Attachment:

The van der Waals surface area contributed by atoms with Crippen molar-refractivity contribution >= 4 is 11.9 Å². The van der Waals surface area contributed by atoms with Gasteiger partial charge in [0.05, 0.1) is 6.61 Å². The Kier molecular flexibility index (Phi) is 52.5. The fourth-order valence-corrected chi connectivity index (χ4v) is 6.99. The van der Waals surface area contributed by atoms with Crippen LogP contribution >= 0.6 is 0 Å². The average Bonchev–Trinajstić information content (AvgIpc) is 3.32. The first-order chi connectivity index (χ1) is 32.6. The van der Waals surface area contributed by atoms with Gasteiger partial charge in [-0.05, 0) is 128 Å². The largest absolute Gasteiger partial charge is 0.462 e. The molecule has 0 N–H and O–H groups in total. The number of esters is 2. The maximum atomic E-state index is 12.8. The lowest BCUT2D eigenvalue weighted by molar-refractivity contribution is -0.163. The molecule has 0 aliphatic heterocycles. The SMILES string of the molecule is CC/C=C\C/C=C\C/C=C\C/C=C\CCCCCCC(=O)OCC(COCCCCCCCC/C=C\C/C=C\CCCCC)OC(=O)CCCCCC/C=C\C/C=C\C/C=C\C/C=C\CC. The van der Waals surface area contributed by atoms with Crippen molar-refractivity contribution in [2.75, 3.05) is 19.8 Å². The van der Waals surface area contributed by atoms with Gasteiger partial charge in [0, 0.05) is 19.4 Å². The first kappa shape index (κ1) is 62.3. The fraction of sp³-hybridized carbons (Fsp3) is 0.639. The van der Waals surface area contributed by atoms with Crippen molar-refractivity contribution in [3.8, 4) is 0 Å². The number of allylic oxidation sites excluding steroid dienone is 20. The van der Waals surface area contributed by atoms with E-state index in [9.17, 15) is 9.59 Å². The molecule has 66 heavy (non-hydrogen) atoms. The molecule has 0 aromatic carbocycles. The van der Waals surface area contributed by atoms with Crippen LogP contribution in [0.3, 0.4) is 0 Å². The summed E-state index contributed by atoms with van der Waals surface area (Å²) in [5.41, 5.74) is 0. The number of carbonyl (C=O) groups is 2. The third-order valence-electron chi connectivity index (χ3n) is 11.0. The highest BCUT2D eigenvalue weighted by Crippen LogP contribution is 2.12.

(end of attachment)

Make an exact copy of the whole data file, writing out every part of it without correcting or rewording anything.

The van der Waals surface area contributed by atoms with Crippen molar-refractivity contribution >= 4 is 11.9 Å². The van der Waals surface area contributed by atoms with Gasteiger partial charge in [0.05, 0.1) is 6.61 Å². The Kier molecular flexibility index (Phi) is 52.5. The fourth-order valence-corrected chi connectivity index (χ4v) is 6.99. The van der Waals surface area contributed by atoms with Crippen LogP contribution >= 0.6 is 0 Å². The average Bonchev–Trinajstić information content (AvgIpc) is 3.32. The first-order chi connectivity index (χ1) is 32.6. The van der Waals surface area contributed by atoms with Gasteiger partial charge in [-0.05, 0) is 128 Å². The largest absolute Gasteiger partial charge is 0.462 e. The molecule has 0 N–H and O–H groups in total. The number of esters is 2. The maximum atomic E-state index is 12.8. The lowest BCUT2D eigenvalue weighted by molar-refractivity contribution is -0.163. The molecule has 0 aliphatic heterocycles. The SMILES string of the molecule is CC/C=C\C/C=C\C/C=C\C/C=C\CCCCCCC(=O)OCC(COCCCCCCCC/C=C\C/C=C\CCCCC)OC(=O)CCCCCC/C=C\C/C=C\C/C=C\C/C=C\CC. The van der Waals surface area contributed by atoms with Crippen molar-refractivity contribution in [2.75, 3.05) is 19.8 Å². The van der Waals surface area contributed by atoms with Gasteiger partial charge in [0, 0.05) is 19.4 Å². The first kappa shape index (κ1) is 62.3. The fraction of sp³-hybridized carbons (Fsp3) is 0.639. The van der Waals surface area contributed by atoms with Crippen molar-refractivity contribution in [3.8, 4) is 0 Å². The number of allylic oxidation sites excluding steroid dienone is 20. The van der Waals surface area contributed by atoms with E-state index in [9.17, 15) is 9.59 Å². The molecule has 66 heavy (non-hydrogen) atoms. The molecule has 0 aromatic carbocycles. The van der Waals surface area contributed by atoms with Crippen LogP contribution in [0.3, 0.4) is 0 Å². The summed E-state index contributed by atoms with van der Waals surface area (Å²) in [5.41, 5.74) is 0. The number of carbonyl (C=O) groups is 2. The third-order valence-electron chi connectivity index (χ3n) is 11.0. The highest BCUT2D eigenvalue weighted by Crippen LogP contribution is 2.12.